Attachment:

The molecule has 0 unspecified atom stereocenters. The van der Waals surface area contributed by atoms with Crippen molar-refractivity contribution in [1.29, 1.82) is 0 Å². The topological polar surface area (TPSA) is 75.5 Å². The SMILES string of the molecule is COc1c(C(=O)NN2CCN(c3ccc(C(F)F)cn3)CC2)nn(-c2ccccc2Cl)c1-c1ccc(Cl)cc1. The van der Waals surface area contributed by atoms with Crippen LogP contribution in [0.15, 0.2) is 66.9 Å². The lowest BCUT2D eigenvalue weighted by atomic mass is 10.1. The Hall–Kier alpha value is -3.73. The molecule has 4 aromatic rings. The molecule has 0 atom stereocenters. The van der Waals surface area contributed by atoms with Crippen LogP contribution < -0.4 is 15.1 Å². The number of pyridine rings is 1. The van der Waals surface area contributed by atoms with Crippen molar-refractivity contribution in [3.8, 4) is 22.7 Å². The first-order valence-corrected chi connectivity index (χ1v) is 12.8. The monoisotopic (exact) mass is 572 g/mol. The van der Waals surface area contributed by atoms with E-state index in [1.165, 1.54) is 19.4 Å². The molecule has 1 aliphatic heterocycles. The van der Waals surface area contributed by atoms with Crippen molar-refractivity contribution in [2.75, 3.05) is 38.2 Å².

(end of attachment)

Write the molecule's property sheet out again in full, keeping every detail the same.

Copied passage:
The molecule has 0 unspecified atom stereocenters. The van der Waals surface area contributed by atoms with Crippen molar-refractivity contribution in [1.29, 1.82) is 0 Å². The topological polar surface area (TPSA) is 75.5 Å². The SMILES string of the molecule is COc1c(C(=O)NN2CCN(c3ccc(C(F)F)cn3)CC2)nn(-c2ccccc2Cl)c1-c1ccc(Cl)cc1. The van der Waals surface area contributed by atoms with Crippen LogP contribution in [0.15, 0.2) is 66.9 Å². The lowest BCUT2D eigenvalue weighted by atomic mass is 10.1. The Hall–Kier alpha value is -3.73. The molecule has 4 aromatic rings. The molecule has 0 atom stereocenters. The van der Waals surface area contributed by atoms with Crippen LogP contribution < -0.4 is 15.1 Å². The number of pyridine rings is 1. The van der Waals surface area contributed by atoms with Crippen molar-refractivity contribution in [3.8, 4) is 22.7 Å². The first-order valence-corrected chi connectivity index (χ1v) is 12.8. The monoisotopic (exact) mass is 572 g/mol. The van der Waals surface area contributed by atoms with E-state index in [1.165, 1.54) is 19.4 Å². The molecule has 1 aliphatic heterocycles. The van der Waals surface area contributed by atoms with Crippen molar-refractivity contribution in [2.75, 3.05) is 38.2 Å².